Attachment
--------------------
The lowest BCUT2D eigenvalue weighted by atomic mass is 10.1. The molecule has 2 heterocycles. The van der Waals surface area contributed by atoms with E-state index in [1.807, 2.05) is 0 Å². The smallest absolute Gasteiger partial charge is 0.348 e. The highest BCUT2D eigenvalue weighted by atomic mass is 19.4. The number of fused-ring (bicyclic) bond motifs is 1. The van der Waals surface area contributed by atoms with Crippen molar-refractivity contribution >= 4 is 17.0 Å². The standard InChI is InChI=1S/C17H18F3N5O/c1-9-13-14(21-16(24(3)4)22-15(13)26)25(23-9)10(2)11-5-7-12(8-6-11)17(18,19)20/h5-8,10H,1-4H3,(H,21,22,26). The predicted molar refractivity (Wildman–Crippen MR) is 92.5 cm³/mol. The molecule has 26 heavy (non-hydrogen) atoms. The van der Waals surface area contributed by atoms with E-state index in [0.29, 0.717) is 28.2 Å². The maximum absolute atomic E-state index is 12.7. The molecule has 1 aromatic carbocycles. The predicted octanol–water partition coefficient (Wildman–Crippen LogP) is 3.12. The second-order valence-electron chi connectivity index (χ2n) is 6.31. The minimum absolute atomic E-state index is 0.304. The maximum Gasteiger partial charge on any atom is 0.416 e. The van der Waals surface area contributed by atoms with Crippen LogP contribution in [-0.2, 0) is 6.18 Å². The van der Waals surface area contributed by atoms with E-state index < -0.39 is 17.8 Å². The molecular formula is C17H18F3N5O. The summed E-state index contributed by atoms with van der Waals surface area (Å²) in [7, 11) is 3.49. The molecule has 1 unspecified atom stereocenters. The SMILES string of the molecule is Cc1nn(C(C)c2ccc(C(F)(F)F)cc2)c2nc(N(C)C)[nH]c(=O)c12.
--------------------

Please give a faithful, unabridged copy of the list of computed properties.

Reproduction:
The lowest BCUT2D eigenvalue weighted by atomic mass is 10.1. The molecule has 2 heterocycles. The van der Waals surface area contributed by atoms with E-state index in [1.807, 2.05) is 0 Å². The smallest absolute Gasteiger partial charge is 0.348 e. The highest BCUT2D eigenvalue weighted by atomic mass is 19.4. The number of fused-ring (bicyclic) bond motifs is 1. The van der Waals surface area contributed by atoms with Crippen molar-refractivity contribution >= 4 is 17.0 Å². The standard InChI is InChI=1S/C17H18F3N5O/c1-9-13-14(21-16(24(3)4)22-15(13)26)25(23-9)10(2)11-5-7-12(8-6-11)17(18,19)20/h5-8,10H,1-4H3,(H,21,22,26). The predicted molar refractivity (Wildman–Crippen MR) is 92.5 cm³/mol. The molecule has 26 heavy (non-hydrogen) atoms. The van der Waals surface area contributed by atoms with E-state index in [0.29, 0.717) is 28.2 Å². The maximum absolute atomic E-state index is 12.7. The molecule has 1 aromatic carbocycles. The predicted octanol–water partition coefficient (Wildman–Crippen LogP) is 3.12. The second-order valence-electron chi connectivity index (χ2n) is 6.31. The minimum absolute atomic E-state index is 0.304. The maximum Gasteiger partial charge on any atom is 0.416 e. The van der Waals surface area contributed by atoms with Crippen LogP contribution in [-0.2, 0) is 6.18 Å². The van der Waals surface area contributed by atoms with E-state index < -0.39 is 17.8 Å². The molecular formula is C17H18F3N5O. The summed E-state index contributed by atoms with van der Waals surface area (Å²) in [7, 11) is 3.49. The molecule has 1 unspecified atom stereocenters. The SMILES string of the molecule is Cc1nn(C(C)c2ccc(C(F)(F)F)cc2)c2nc(N(C)C)[nH]c(=O)c12.